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home : art & life : art & life July 26, 2017

7/12/2017 3:51:00 PM
Worth the Noting: Muse of Fire's Spirited 'Much Ado About Nothing'
Company member JT Nagle pays his banjo at Muse of Fire’s production of Shakespeare’s “Much Ado About Nothing.”Photo from Muse of Fire
Company member JT Nagle pays his banjo at Muse of Fire’s production of Shakespeare’s “Much Ado About Nothing.”
Photo from Muse of Fire
A Play Review By Maria Carrig


Love is in the air. In this energetic, well acted and frequently hilarious rendition of Shakespeare’s classic romantic comedy “Much Ado About Nothing,” longtime verbal antagonists Beatrice and Benedick are tricked into falling in love, while their friends Claudio and Hero learn how flimsy love at first sight can be, and all is made well by a group of bumbling officers of the law. Director Emily Berezowsky gives fresh life to the old story, whose themes of friendship, love, desire, and loyalty are as perennial as fall migrations and spring mating.   

Now in its ninth year, Muse of Fire is “dedicated to bringing great plays to the widest possible local audience,” as their playbill says, by producing high quality professional productions free to the public, in an outdoor setting.

And what a lovely setting: two majestic trees in the center of Ingraham Park create a natural roof for the stage, leaving plenty of room for lawn chairs and blankets. When I attended, a strong breeze occasionally competed with the actors’ voices, but more often formed a natural bassline for the play’s music. The two-hour running time made for a brisk pace, with humor quickly giving way to romance, and hilarity entering as soon as tragedy exited.

Beatrice is the most mocking of Shakespeare’s many sharp-tongued heroines, famous for her takedowns of men and courtship. “I had rather hear my dog bark at a crow than a man say he loves me,” she quips. Chelsea Rolfes gives Beatrice a sharp edge of real hostility in her “merry war” with the equally reluctant hero Benedick, whom she regularly bests in their battles of wit. As Benedick, the soldier who claims to prefer male camaraderie to flirtation, James Dolbeare conveys the character’s charm and misogynistic bluster, milking every laugh out of his comic soliloquies.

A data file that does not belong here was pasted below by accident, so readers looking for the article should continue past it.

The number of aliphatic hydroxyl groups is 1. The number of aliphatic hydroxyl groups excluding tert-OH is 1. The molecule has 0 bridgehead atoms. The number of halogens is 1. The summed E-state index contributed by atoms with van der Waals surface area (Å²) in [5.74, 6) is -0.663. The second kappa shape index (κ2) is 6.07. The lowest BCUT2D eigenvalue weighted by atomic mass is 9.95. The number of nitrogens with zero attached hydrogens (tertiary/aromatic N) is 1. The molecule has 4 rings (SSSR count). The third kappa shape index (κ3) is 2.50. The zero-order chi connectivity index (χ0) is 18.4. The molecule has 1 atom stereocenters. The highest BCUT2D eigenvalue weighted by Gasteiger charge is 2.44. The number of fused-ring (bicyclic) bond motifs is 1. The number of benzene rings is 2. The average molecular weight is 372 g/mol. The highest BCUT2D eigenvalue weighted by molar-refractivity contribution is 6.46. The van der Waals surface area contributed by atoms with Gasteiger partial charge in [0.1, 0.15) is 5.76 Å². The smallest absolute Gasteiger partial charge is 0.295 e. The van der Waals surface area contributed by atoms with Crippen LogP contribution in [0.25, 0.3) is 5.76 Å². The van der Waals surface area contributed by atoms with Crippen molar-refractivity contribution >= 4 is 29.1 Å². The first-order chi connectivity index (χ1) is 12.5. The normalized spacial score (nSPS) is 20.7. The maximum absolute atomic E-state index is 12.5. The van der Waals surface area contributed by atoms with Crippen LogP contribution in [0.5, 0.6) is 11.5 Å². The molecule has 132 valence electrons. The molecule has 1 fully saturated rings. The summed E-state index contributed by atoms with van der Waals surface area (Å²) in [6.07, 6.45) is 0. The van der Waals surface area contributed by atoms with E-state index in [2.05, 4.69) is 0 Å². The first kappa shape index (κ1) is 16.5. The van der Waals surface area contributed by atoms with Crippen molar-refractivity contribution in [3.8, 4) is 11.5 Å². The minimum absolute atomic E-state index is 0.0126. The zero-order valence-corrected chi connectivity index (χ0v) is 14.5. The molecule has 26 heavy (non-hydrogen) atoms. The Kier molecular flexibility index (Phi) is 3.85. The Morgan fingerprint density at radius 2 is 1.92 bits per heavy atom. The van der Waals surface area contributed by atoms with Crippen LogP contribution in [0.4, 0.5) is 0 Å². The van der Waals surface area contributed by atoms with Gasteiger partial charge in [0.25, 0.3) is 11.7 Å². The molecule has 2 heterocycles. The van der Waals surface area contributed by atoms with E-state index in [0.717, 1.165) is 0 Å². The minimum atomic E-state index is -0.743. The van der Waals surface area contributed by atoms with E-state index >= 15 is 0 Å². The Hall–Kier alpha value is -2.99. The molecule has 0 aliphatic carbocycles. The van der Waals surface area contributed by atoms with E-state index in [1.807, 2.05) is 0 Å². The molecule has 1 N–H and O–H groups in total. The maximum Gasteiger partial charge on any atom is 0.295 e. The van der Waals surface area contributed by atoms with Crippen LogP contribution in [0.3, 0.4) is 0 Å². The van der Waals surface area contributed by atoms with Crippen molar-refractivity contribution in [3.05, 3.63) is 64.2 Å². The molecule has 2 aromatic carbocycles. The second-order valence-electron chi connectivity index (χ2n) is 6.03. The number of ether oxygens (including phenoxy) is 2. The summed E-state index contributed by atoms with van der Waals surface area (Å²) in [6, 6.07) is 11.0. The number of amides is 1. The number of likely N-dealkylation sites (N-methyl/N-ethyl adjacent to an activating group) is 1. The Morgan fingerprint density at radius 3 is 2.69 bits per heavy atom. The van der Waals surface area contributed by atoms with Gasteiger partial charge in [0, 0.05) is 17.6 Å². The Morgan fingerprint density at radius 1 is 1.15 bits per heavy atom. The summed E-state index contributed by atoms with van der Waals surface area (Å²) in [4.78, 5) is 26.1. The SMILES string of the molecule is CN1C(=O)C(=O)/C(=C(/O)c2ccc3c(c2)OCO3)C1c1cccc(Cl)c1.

Both actors shift into a deeper emotional register as the circumstances become serious. Christian Aldridge, who serves as house manager and understudy, remarks, “Watching them turn from spitefully playful burned ex-lovers into incredibly vulnerable and honest people in private is fascinating.”

In Claudio (Bernhard Verhoeven), Shakespeare exposes the failings of the conventional romantic lead, whose shallow attraction for lovely Hero (Alexis Randolph) turns into a childish jealousy not once but twice in the space of a week, and leads him to an act of almost unforgivable cruelty. Ms. Randolph gives Hero, who can seem merely a victim, a contemporary flair with her mischievous smile and considerable spunk.

As “Much Ado”’s flawed male authority figures Don Pedro and Hero’s father Leonato, Geoff Zimmerman and Joe Page are by turns affectionate, playful, and appalling in their willingness to destroy Hero’s reputation because they believe she has betrayed them.

The darker aspects of the play are balanced by the antics of the bumbling constable Dogberry (Miriam Reuter, who delivers consistent laughs with the able support of Alexis Randolph, Elizabeth Rentfro and Kate Nawrocki – also comically effective in double roles as Hero’s wisecracking gentlewomen). Audiences of Shakespeare’s day found the malapropisms of rustic folk hilarious, as when Dogberry whispers “comparisons are odorous.” While this sort of joke may go right over the heads of today’s audiences, few will have trouble laughing when Dogberry gets called an ass by a crime suspect, and spends the rest of the play wishing that someone had recorded the fact: “Oh that I had been writ down an ass.” Ironically, Dogberry’s absurd instructions to his amateur watchmen – anyone who sees a thief should just let him “steal away,” i.e., leave things alone – might have been well taken by the gossiping, backstabbing aristocrats who create much ado out of, well, nothing.

Performances are Saturday and Sunday at 3 p.m. through July 30 in Ingraham Park, behind the Morton Civic Center, 2100 Ridge Ave. Viewers are advised to bring their own seating.





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